Prime Minister John Key says that while the outcome of the Copenhagen climate talks may not please everyone, the conference was a success for New Zealand.
The talks ended with delegates from 193 countries failing to reach agreement on an accord negotiated between the United States and major developing countries.
Mr Key says that, from an overall perspective, the talks fell well short of the hopes and aspirations that people went there with - but New Zealand's negotiators were seeking changes to forestry rules, and good progress was made in that regard.
"We want to have the rules altered that would allow us to harvest forests that are pre-1990 and replant them in other parts of the country," Mr Key says. "We'd also want to have the position where we can lock up emissions where wood is harvested but used for the production of furniture and the like.
"In the course of negotiations over the past week significant progress has been made."
Mr Key also points to the launching of the Global Alliance, through which New Zealand and other countries will seek scientific solutions to the problem of agricultural emissions.
Groser accentuates positives
Associate Minister for Climate Change Issues, Tim Groser, admits the Copenhagen summit failed to achieve what it needed to, but says he's determined to look at the positives.
Mr Groser says while globally the event was a disappointment, New Zealand made substantial progress on rules surrounding forestry and agriculture.
He says there was also the beginnings of commitments from larger developing countries to reduce their carbon emissions.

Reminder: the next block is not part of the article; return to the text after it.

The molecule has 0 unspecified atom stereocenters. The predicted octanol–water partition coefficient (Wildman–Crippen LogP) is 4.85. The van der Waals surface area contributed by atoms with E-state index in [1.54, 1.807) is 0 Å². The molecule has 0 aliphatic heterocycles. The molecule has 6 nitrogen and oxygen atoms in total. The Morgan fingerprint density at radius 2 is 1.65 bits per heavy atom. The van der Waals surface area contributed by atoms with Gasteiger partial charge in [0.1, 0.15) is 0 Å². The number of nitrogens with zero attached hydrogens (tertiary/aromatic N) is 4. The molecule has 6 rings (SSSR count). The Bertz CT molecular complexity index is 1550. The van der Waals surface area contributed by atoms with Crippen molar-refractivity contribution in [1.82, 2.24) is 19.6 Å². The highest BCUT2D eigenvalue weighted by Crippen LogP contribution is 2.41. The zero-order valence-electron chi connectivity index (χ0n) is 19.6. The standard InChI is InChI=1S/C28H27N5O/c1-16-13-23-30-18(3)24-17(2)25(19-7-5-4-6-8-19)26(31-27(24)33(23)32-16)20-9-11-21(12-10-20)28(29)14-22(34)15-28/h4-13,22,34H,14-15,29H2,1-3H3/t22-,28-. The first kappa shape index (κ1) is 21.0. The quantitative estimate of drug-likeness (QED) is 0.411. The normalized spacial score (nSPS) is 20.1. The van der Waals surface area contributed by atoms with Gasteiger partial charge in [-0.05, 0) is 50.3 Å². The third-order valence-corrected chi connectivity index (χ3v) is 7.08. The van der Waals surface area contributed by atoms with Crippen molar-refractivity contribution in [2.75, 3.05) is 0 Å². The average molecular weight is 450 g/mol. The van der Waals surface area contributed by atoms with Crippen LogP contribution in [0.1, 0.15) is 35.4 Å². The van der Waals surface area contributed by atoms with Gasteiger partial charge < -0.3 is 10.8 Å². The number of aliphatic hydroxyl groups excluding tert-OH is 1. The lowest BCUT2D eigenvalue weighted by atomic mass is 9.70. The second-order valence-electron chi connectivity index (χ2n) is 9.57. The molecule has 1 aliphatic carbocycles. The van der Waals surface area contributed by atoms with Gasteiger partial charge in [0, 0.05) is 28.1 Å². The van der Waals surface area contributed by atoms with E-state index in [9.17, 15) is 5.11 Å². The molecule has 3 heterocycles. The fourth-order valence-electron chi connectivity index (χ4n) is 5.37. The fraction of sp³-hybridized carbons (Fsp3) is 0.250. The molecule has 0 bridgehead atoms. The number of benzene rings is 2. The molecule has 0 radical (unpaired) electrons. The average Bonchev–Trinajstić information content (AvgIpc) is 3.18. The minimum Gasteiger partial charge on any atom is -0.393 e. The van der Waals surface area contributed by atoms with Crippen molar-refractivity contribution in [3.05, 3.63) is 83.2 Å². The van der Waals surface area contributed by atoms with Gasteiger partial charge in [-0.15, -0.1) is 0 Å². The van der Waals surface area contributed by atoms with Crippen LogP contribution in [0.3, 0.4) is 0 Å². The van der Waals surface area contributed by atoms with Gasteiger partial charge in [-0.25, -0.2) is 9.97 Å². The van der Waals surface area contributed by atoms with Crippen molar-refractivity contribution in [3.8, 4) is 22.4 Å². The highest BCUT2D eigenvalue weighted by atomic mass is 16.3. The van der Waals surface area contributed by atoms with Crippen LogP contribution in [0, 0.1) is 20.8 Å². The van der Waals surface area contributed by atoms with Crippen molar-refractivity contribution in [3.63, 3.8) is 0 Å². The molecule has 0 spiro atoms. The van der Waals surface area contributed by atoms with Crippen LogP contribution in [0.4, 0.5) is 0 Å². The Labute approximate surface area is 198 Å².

World leaders failed us - Fitzsimons
Green MP Jeanette Fitzsimons says, however, that world leaders failed the planet and the future by failing to reach a binding agreement at the summit.
In the end, Ms Fitzsimons says, little was achieved other than some fine words on a piece of paper. But she thinks that there will be a strong reaction from civil society saying "We sent you there to do a deal and you haven't done it".
Ms Fitzsimons says the world must now work to secure a binding agreement at a climate-change convention in Mexico next November.
New Zealand's chief climate change negotiator, Adrian Macey, says that although he is frustrated by the process of negotiations, he is moderately pleased with the outcome of the summit.
He says Copenhagen is a stepping stone towards achieving a good comprehensive, legally binding result, but no one believed that would happen at Copenhagen, and it hasn't.
Too little, too late - energy expert
A New Zealand energy expert has given this country only a fair report card for its commitments at Copenhagen, reckoning it could do a lot better.
Professor Ralph Sims, from Massey University's School of Engineering and Advanced Technology, is also a leader with the UN's Intergovernmental Panel on Climate Change (IPCC).
He told Radio New Zealand's Rural News that the global research alliance to reduce agricultural emissions that New Zealand initiated is one of the few positive outcomes from the summit.
But he thinks New Zealand's efforts to reduce its emissions are still too little, too late. The IPCC outlined the challenges regarding agricultural emissions almost 10 years ago, Professor Sims says, and pointed to proven technologies that were already available for improving energy use and cutting all types of emissions.